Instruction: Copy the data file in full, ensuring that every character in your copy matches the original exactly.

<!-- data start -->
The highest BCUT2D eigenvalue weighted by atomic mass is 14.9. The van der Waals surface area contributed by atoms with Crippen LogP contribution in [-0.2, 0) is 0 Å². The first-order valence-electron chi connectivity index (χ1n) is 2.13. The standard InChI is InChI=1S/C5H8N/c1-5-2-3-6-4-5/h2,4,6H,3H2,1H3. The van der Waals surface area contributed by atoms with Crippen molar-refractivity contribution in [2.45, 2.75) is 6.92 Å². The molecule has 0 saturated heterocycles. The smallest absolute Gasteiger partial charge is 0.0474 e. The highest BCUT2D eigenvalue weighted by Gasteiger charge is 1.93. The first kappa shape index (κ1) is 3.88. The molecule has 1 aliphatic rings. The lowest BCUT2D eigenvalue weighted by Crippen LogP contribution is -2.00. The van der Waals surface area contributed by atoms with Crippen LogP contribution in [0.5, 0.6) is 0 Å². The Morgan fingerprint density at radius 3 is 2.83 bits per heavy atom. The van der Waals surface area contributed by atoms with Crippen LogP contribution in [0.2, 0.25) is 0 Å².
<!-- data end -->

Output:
The highest BCUT2D eigenvalue weighted by atomic mass is 14.9. The van der Waals surface area contributed by atoms with Crippen LogP contribution in [-0.2, 0) is 0 Å². The first-order valence-electron chi connectivity index (χ1n) is 2.13. The standard InChI is InChI=1S/C5H8N/c1-5-2-3-6-4-5/h2,4,6H,3H2,1H3. The van der Waals surface area contributed by atoms with Crippen molar-refractivity contribution in [2.45, 2.75) is 6.92 Å². The molecule has 0 saturated heterocycles. The smallest absolute Gasteiger partial charge is 0.0474 e. The highest BCUT2D eigenvalue weighted by Gasteiger charge is 1.93. The first kappa shape index (κ1) is 3.88. The molecule has 1 aliphatic rings. The lowest BCUT2D eigenvalue weighted by Crippen LogP contribution is -2.00. The van der Waals surface area contributed by atoms with Crippen LogP contribution in [0.5, 0.6) is 0 Å². The Morgan fingerprint density at radius 3 is 2.83 bits per heavy atom. The van der Waals surface area contributed by atoms with Crippen LogP contribution in [0.2, 0.25) is 0 Å².